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Mary Leader

Mary Leader began writing poems in the midst of a career as a lawyer in her home state of Oklahoma. She is the author of two award-winning books: Red Signature and The Penultimate Suitor.


"The book is designed to range the globe and fathom the centuries, albeit, in the end, the poet's settlement is but a momentary locality. Yet, if the beings who dwell in this book did have an infinitive, it would be "to survive."

– Poetry



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Beyond the Fire

More Opposite than Black and White


When I moved to my first apartment in Indianapolis, my possessions were scarce: a bed, a couch, and two Virgin Mary nightlights. By chance, the only bulbs I had for them were blue and red — the remnants of an after-Christmas decorations sale. I joked with visiting friends, dubbing them Good Mary and Evil Mary. We talked about how the arrangement — one for the kitchen, one for the bath — was strangely apt; how we mortals live, doomed to oscillate between needs, walking constantly toward one, then the other. It wasn’t until much later that I became aware of the work of yet another Mary, who has just come out with her exciting third collection of poems, Beyond the Fire. It is in this book that I see this same sort of alternating movement.

Mary Leader has long been known as an innovator in her own work, using both aleatoric methods and traditional forms. Forms as machines, in a way, that make demands on their content. Her two previous books (1997’s Red Signature and The Penultimate Suitor, published in 2001) share this fascination with merging the traditional and experimental aspects of poetry. Starting with the experimental element in this book is: “They Vibrate,” what appears at first to be a concrete poem, an uneasy square of text for the eyes to enjoy at the expense of the voice. It’s a poem which ends up being, on closer investigation, the key to the entire book. It consists of lines of super- and sub-scripted opposites that vary over the course of the poem, the complementary colors red and blue, for example, which Leader sees as more opposite than black and white:


These opposites morph into others: whore / virgin, mortal / venial, Mars / Venus. Rose / Iris turns to Eros / Ire. What, at first blush, looks to be a block of wavering lines of text becomes instead the juxtaposition of opposites ranging from gender to particle theory, and it succeeds with wonderful economy. The book, as a whole, also oscillates between these. Pentacostal Christians and Jews. Age and youth. A child’s still life and the seminal works of Kandinsky. Poems even bisect themselves, such as with “Among Things Held at Arm’s Length,” divided into poems for Mother and Father. The patterns beget new ones. Writing becomes weaving. In “They Vibrate,” the block of text suggests fabric, and in “Persistence of Empire in the Dream of the Pastoral,” we find the weaver. The speaker finds nine trees and moves between them: “and around / their trunks one by one I move, a spool — // Red grosgrain—in my right hand, and in my wake — / Blue — a nice loose shank of rope narrow of / Gauge.”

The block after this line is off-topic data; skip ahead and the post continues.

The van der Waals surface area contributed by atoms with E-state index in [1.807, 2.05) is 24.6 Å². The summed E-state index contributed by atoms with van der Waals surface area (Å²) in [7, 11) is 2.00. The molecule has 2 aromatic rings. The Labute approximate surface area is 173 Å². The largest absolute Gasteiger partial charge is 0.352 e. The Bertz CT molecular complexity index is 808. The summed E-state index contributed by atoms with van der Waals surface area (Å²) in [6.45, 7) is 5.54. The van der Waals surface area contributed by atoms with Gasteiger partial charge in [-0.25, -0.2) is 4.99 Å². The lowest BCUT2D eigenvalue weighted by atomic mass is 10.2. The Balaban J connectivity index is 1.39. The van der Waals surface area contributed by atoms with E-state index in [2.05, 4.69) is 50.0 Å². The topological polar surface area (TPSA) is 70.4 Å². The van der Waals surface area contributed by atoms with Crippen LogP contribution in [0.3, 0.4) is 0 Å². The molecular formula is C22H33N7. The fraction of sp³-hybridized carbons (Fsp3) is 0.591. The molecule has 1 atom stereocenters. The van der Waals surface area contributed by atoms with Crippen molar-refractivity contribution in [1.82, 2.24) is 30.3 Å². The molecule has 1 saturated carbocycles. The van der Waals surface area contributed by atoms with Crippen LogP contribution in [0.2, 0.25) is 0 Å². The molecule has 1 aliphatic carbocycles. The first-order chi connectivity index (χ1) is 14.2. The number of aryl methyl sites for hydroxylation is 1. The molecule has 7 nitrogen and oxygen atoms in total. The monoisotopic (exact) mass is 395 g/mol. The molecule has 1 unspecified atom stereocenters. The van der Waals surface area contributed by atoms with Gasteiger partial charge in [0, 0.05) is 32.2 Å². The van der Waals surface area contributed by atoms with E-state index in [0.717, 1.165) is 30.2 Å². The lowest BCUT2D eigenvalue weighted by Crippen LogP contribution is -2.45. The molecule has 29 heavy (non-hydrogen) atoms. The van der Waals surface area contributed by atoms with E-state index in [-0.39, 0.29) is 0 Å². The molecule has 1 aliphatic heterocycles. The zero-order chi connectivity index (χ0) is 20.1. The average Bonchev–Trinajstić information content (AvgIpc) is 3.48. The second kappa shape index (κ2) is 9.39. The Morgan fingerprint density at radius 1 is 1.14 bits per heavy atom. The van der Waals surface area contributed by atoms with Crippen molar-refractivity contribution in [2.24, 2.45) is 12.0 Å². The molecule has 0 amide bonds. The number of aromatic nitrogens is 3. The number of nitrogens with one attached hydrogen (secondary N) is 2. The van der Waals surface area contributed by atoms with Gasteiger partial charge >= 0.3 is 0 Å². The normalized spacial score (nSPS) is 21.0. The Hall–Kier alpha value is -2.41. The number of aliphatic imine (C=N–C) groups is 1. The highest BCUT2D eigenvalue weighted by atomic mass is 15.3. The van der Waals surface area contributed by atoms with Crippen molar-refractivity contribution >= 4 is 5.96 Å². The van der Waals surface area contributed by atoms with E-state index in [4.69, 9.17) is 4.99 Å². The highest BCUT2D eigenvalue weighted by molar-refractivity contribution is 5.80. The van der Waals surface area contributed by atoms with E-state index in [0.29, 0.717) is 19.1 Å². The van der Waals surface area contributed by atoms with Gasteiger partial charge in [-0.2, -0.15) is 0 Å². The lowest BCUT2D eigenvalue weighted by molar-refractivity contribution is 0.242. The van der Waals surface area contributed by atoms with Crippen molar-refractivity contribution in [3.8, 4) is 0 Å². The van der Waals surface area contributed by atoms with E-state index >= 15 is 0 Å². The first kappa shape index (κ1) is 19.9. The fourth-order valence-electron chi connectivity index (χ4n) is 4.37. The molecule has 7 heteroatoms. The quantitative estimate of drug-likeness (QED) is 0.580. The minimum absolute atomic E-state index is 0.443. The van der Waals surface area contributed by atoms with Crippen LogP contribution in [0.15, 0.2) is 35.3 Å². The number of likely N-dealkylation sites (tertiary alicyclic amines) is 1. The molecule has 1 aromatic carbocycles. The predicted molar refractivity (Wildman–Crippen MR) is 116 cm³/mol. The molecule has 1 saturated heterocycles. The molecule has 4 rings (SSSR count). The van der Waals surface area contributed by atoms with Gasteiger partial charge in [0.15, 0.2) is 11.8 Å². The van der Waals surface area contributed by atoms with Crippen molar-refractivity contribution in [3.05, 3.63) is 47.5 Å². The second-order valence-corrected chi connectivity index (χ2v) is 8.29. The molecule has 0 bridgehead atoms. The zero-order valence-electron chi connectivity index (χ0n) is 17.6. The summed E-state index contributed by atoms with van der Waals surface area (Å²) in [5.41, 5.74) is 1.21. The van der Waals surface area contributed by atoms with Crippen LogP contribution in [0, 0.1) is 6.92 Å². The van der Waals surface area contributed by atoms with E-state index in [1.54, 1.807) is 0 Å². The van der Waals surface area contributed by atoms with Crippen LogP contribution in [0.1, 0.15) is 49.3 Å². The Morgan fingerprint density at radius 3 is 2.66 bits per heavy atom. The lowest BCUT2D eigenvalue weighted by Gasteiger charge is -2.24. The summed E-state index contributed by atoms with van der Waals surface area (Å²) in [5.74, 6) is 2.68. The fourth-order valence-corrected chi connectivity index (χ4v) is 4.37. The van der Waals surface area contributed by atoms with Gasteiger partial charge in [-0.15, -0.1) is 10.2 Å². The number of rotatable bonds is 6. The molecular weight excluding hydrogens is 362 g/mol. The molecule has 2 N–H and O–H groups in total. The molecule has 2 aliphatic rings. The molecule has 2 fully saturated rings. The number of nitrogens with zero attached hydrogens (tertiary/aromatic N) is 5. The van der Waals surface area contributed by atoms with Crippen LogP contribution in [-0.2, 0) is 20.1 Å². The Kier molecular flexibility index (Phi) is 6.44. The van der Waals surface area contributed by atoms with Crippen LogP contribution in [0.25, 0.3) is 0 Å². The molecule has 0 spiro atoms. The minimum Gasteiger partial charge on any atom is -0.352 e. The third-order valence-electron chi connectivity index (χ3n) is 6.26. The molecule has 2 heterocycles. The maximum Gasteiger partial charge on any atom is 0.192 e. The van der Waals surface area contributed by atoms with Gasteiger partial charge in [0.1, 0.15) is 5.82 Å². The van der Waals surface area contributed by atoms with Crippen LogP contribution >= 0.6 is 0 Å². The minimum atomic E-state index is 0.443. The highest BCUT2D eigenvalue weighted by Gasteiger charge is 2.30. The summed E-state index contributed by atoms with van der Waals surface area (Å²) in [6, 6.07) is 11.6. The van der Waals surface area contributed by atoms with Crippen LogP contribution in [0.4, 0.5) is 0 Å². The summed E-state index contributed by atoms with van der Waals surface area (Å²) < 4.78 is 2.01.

It is easy for me to get hung up in the details of structure and how these various motifs set about these vibrations, but it is plain to see that these were not Leader’s only concerns. The language is incisive and exact. The poems are not only small machines, they are machines that do something. Take, for example, “Folio,” one of the major poems in this collection, which incorporates the elements just mentioned:

Consider the distinctions among aether and air and oxygen within a hundred breaths of death // I mean, normally, the outer sphere of heavenly edge whether imaginary in myth or actual in imagery from the Hubble Telescope (see, “aether”), and the grand earthly surrounding supply (see, “air”), are lovely—taken for granted—containing and expanding as they do—but when it comes down to it, the true necessity to keep life from stopping is the O (see, “oxygen”) // Molecule, element, fundament

The work also unforgettably portrays the scene of her mother’s death:

Her body is at issue:  flesh, bone, ignored hair / [ . . . ] / Her teeth, loose pebbles, studs in brackish water, saliva pooled dark as tobacco

It is here that we see as it was suggested in “They Vibrate,” that the poem catches things mid-oscillation; a family’s argument surrounding the speaker’s not coming to her mother until the last moment fades in comparison to larger issues:  “Within eleven years, I will forgive Armand, whose own skull, in her / nineties, under skin so fair it belongs only to those born with red hair, supplies her cheekbone-knobs, which mine match // And of self-forgiveness, that part of the Janus figure stays inchoate.”

It is with an intricate movement of thread against thread that the pattern on the face of a textile materializes, and so it is with Leader’s book, a wide-ranging and remarkably cohesive collection that comes highly recommended.

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